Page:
What if, instead of trying to force people to change to accommodate a new IT process, we change the way we deliver IT capabilities? Instead of asking people to learn a new system for the sake of data entry, or remember a set of tribal knowledge-process steps across complicated infrastructure, we guide them and ask them to interact only when necessary. In other words, we could make change easier — not harder. Don’t ask people to change. Change your IT delivery mentality to put people first.
Build enterprise IT that puts people first
IT’s role has never been more important. Unfortunately, enterprise IT development and delivery models are often complex, inflexible and slow to respond to change because of all of the legacy dependencies. As a result, they often hinder rather than accelerate innovation. Thankfully, there is a better way to innovate and transform your businesses, a way that puts people first.
Use software to orchestrate processes instead of relying on people
Follow a business process across your organization and you’ll find that it is part software and part tribal knowledge. There are certain steps that a person knows or understands because they are exposed to them from practice or because they are a critical integration point. This shouldn’t be the case. You need to stitch this work together with software like an automation fabric. An automation fabric automates automation instead of relying on people to do it.
Make things easier to change
Change is inevitable and we must embrace it. However, it shouldn’t be as hard as it is. You should make things easier to change so that your business can adapt and evolve as your environment changes. To change more quickly, you need to reduce the skills required to do so and decouple business needs from IT constraints. That means you need to find a way to help your people optimize the business without depending on constrained IT resources.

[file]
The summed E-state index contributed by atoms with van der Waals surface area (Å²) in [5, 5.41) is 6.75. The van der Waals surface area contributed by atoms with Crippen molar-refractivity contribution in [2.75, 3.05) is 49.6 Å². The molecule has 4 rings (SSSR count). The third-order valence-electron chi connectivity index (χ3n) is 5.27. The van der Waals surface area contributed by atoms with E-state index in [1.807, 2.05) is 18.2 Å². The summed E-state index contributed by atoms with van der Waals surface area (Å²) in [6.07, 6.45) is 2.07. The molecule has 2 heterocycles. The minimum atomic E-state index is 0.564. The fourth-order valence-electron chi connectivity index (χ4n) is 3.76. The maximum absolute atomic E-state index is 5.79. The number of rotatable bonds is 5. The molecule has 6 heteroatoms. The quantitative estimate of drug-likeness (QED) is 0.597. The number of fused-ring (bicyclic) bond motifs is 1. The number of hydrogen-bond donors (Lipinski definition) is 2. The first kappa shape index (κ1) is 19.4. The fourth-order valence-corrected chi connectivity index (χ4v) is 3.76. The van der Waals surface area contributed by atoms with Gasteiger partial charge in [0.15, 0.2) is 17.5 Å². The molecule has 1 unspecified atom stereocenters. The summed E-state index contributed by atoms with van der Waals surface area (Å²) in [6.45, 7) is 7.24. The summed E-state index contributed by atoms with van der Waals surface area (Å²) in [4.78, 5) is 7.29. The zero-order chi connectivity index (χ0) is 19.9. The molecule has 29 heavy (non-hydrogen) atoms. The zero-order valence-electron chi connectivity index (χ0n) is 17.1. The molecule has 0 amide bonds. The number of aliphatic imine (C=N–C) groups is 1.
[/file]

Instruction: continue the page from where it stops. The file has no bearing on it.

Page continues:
Reduce the burden on your people
Your people are your most important asset. Unfortunately, they are also the ones who are asked to do the most with the least. They are asked to remember a lot of information, to juggle multiple tasks and to use a variety of tools and technologies. This is simply too much. We need to find ways to reduce the burden on our people so that they can focus on what’s important — the business.
Move more work to software and AI
As you move more business processes to an adaptive platform and away from brittle customizations and tribal knowledge, you accomplish two important goals. First, moving more work to software removes people constraints and enables you to capture tribal knowledge and data. Second, this data can learn how your processes operate and help your people optimize business outcomes using artificial intelligence. That way, people can focus on what they do best: interacting with other people and making decisions.
You can add complexity or remove it
To innovate and make change easier, IT should focus on delivery models that put people first. This means using software to orchestrate processes instead of relying on people to do it, and making things easier to change so that businesses can adapt and evolve. IT should reduce the burden on people by moving more work to software and artificial intelligence.
So ask yourself: Are you adding or removing complexity?
John Michelsen if CEO of Krista Software